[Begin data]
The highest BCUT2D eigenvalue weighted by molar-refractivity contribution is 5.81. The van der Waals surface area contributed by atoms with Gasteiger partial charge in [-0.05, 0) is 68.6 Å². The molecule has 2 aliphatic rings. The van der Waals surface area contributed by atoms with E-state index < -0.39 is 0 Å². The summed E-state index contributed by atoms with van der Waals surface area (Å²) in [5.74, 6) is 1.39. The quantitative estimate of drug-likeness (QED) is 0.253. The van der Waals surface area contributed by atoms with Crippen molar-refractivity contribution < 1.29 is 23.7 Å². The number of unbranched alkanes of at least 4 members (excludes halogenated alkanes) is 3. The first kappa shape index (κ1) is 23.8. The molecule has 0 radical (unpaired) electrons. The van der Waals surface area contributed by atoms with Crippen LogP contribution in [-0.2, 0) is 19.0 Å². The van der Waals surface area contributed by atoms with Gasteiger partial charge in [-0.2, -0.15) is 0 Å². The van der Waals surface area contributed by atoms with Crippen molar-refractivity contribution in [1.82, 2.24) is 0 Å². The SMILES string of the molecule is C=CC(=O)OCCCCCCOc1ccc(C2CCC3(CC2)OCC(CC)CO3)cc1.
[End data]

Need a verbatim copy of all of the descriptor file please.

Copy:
The highest BCUT2D eigenvalue weighted by molar-refractivity contribution is 5.81. The van der Waals surface area contributed by atoms with Gasteiger partial charge in [-0.05, 0) is 68.6 Å². The molecule has 2 aliphatic rings. The van der Waals surface area contributed by atoms with E-state index < -0.39 is 0 Å². The summed E-state index contributed by atoms with van der Waals surface area (Å²) in [5.74, 6) is 1.39. The quantitative estimate of drug-likeness (QED) is 0.253. The van der Waals surface area contributed by atoms with Crippen molar-refractivity contribution < 1.29 is 23.7 Å². The number of unbranched alkanes of at least 4 members (excludes halogenated alkanes) is 3. The first kappa shape index (κ1) is 23.8. The molecule has 0 radical (unpaired) electrons. The van der Waals surface area contributed by atoms with Crippen LogP contribution in [-0.2, 0) is 19.0 Å². The van der Waals surface area contributed by atoms with Gasteiger partial charge in [-0.2, -0.15) is 0 Å². The van der Waals surface area contributed by atoms with Crippen molar-refractivity contribution in [1.82, 2.24) is 0 Å². The SMILES string of the molecule is C=CC(=O)OCCCCCCOc1ccc(C2CCC3(CC2)OCC(CC)CO3)cc1.